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Egon Schiele (1890-1918)
Egon Schiele (1890-1918)

Liegender Akt

Egon Schiele (1890-1918) Liegender Akt signed and dated 'Egon Schiele 1914' (lower right); with the Nachlass stamp (on the reverse) pencil on paper 12 x 19 in. (31 x 48.1 cm.) Drawn in 1914
The artist's estate.
Albertina, Vienna (no. 30426), by whom acquired in 1946.
Acquired from the above in 1952, and thence by descent to the present owner.

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Giovanna Bertazzoni
Giovanna Bertazzoni

Lot Essay

Jane Kallir has confirmed the authenticity of this drawing, and has assigned it the number 'D.1525a', placing it in the sequence of work reproduced in her catalogue raisonné.

Liegender Akt is one of a sequence of outstanding drawings of a model with a scarf in her hair that Schiele made in 1914. A fluid and complete graphic portrait of a young girl, lying naked while engaging the viewer with her gaze, this work, like the others in the sequence is an outstanding example of the complete mastery of line that by 1914 Schiele had attained in his work. More subtle, fluid and calm than the neurotic, earthy and expressive line that distinguishes the works of his early maturity in1910 and 1911, in this work Schiele has delineated the contours of form with a swift, easy graphic assuredness that is both commanding and incisive.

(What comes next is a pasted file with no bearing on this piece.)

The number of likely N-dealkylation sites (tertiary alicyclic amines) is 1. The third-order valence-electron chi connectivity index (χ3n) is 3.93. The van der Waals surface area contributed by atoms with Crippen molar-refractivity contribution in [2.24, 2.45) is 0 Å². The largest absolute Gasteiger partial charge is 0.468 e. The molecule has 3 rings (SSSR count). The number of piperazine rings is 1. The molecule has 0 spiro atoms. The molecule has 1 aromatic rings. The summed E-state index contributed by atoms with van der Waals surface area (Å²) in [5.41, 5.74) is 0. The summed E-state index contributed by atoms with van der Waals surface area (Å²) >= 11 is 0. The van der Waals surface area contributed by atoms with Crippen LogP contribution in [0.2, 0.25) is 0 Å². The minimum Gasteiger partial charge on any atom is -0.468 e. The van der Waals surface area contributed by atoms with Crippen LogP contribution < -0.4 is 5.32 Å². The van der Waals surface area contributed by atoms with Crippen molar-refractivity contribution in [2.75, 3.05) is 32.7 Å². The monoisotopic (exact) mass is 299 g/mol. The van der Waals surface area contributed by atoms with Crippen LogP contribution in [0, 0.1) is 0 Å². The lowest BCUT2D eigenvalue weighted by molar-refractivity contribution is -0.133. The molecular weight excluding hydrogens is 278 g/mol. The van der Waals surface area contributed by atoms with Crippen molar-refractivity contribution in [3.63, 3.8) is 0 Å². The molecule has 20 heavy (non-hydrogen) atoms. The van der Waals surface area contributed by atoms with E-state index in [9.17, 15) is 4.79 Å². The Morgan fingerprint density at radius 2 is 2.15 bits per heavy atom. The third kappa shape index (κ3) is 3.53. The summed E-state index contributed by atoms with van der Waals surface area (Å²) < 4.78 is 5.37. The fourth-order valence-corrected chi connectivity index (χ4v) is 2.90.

Lying with he head resting on one arm while she fixes the viewer with a warm, confident gaze, she epitomizes the uninhibited, unselfconscious and natural behaviour Schiele encouraged among his models, while the continuous command of line that Schiele has been able to maintain throughout the work is once again breathtaking. As Schiele's great friend and supporter Otto Benesch recalled after watching Schiele at work on such a sketch, 'his artistry as draughtsman was phenomenal. The assurance of his hand was almost infallible. When he drew, he usually sat on a low stool, the drawing board and sheet on his knees, his right hand (with which he did the drawing) resting on the board. But I also saw him drawing differently, standing in front of the model, his right foot on a low stool. Then he rested the board on his right knee and held it at the top with his left hand, and his drawing hand unsupported placed his pencil on the sheet and drew his lines from the shoulder, as it were. And everything was exactly right. If he happened to get something wrong, which was very rare, he threw the sheet away; he never used an eraser. Schiele only drew from nature. Most of his drawings were done in outline and only became more three dimensional when they were coloured. The colouring was always done without the model, from memory.' (Otto Benesch, Mein Weg mit Egon Schiele New York, 1965, p. 25)

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